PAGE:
In Kentucky, personal injury cases where negligence is alleged, a plaintiff must establish (1) a duty owed to the plaintiff, (2) breach of the duty, (3) that proximately causes injuries, and (4) actual damages. Negligence, including the element of causation, is never presumed in Kentucky. What happens, however, if some surprising act occurs to cause an accident that is not related to a defendant’s otherwise negligent conduct? A “superseding cause” can absolve a defendant if it is extraordinary and independent — that is not arising out of a negligently created condition.
In a recent unpublished opinion that illustrates how Kentucky looks at the issue of superseding causes, the Court of Appeals of Kentucky considered a case involving two accidents on opposite sides of an interstate highway. The first accident involved the defendant’s car, which she had driven into the median and hit the base of the eastbound bridge under the roadway. The second accident happened when the plaintiffs were driving eastbound. They had come to a total stop in a traffic jam after the defendant’s car’s accident. A tractor-trailer rear-ended their vehicle, killing a family member and injuring another.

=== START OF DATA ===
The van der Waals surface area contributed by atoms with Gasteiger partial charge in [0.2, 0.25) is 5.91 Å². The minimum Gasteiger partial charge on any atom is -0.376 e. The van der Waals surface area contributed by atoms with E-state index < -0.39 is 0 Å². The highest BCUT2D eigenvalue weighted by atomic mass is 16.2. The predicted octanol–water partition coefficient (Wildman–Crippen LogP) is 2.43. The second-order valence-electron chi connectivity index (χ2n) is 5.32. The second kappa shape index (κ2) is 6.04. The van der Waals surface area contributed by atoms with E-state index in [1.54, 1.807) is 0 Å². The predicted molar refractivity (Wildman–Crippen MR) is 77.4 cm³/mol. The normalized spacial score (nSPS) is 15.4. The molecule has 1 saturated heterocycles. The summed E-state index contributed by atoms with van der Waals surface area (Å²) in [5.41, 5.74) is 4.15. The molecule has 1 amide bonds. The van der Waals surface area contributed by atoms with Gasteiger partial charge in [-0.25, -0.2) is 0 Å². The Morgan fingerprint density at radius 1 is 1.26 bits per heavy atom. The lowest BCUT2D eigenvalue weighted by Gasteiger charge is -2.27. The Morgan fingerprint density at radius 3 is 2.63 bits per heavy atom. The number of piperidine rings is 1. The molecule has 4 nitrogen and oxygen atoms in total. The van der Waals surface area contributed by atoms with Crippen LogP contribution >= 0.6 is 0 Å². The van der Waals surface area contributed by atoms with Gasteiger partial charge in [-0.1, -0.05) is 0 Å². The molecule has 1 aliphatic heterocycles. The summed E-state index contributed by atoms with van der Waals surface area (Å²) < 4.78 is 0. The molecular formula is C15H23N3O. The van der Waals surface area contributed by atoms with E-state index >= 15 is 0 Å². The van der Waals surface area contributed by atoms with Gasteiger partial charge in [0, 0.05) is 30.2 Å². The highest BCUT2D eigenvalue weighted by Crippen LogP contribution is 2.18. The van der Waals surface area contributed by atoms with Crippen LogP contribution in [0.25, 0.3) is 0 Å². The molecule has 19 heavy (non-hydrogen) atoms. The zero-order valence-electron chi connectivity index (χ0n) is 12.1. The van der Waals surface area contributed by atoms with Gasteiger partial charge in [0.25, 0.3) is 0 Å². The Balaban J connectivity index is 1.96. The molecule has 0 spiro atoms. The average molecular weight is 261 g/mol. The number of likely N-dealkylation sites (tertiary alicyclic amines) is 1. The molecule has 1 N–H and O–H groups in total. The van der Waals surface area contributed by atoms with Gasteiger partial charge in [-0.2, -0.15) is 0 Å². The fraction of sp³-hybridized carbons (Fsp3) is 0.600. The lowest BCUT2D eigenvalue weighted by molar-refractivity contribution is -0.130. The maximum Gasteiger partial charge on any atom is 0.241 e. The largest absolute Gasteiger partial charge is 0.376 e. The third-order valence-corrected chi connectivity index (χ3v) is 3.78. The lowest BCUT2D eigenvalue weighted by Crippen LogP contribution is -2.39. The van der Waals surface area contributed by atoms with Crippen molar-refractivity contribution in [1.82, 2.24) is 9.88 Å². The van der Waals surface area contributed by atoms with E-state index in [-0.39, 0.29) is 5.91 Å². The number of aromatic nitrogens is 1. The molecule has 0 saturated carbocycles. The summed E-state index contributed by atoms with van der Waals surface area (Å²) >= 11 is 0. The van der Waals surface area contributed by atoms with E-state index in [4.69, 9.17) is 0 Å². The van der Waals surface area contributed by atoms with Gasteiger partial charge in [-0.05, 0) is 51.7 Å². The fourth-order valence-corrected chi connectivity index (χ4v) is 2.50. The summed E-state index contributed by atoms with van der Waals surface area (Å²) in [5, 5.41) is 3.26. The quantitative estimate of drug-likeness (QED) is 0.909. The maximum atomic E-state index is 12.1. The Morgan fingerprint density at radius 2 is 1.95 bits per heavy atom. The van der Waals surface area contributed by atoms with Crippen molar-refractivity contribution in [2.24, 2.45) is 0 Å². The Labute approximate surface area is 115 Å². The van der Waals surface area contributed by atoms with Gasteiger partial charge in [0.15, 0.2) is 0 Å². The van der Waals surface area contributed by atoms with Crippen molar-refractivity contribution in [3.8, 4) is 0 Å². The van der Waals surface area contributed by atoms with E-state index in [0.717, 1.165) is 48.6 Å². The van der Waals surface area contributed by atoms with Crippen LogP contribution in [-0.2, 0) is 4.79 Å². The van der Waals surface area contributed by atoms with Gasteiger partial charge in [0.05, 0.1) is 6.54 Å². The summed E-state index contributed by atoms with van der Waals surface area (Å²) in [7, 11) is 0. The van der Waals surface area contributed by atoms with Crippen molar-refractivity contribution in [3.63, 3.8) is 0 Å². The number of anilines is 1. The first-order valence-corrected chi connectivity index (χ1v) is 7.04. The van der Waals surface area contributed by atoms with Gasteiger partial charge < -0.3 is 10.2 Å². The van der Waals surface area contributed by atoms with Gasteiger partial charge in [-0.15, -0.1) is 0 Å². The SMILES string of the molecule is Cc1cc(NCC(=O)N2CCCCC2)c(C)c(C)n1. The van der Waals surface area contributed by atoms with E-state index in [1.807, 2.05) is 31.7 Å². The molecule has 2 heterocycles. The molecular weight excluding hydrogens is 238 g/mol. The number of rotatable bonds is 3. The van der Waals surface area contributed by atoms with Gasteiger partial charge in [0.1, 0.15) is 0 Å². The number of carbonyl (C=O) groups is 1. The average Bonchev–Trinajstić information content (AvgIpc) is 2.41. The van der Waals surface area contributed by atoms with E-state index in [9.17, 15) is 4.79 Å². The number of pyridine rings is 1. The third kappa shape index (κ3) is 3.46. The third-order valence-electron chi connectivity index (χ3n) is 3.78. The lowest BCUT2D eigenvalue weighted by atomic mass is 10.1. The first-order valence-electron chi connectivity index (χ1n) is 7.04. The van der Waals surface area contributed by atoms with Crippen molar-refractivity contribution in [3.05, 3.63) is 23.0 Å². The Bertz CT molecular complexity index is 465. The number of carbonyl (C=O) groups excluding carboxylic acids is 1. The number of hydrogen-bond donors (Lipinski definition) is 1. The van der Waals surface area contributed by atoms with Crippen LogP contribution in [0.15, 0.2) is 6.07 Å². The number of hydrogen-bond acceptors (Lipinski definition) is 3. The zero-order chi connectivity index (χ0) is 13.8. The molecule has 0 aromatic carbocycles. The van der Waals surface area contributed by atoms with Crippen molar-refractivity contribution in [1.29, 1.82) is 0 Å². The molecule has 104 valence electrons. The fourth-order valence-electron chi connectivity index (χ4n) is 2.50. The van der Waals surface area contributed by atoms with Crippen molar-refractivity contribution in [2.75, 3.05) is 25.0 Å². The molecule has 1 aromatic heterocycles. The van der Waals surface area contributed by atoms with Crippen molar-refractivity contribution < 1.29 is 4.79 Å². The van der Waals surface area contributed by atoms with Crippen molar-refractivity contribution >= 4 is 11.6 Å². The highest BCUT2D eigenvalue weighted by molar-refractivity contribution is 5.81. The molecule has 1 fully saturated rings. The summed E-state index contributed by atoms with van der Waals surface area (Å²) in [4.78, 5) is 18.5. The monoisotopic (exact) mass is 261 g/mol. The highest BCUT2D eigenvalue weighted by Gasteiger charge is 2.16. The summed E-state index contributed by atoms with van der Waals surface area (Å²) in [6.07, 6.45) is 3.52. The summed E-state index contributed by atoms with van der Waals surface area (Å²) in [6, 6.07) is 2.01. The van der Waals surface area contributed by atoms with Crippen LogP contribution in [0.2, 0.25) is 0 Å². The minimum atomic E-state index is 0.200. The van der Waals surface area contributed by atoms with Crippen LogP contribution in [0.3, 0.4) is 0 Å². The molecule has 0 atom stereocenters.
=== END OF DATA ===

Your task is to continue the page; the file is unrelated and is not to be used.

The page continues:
The plaintiffs sued the defendant, claiming that her first accident directly and proximately caused their injuries and damages. The defendant moved for summary judgment, arguing that her accident had happened more than a mile away and that the traffic jam was the result of the emergency personnel’s response and the negligence of the tractor-trailer driver, not her driving. The defendant argued that both of these events were superseding causes of the plaintiffs’ injuries. The trial court agreed, ruling that the first responders had stopped traffic and the tractor-trailer’s negligence were both superseding causes. Continue reading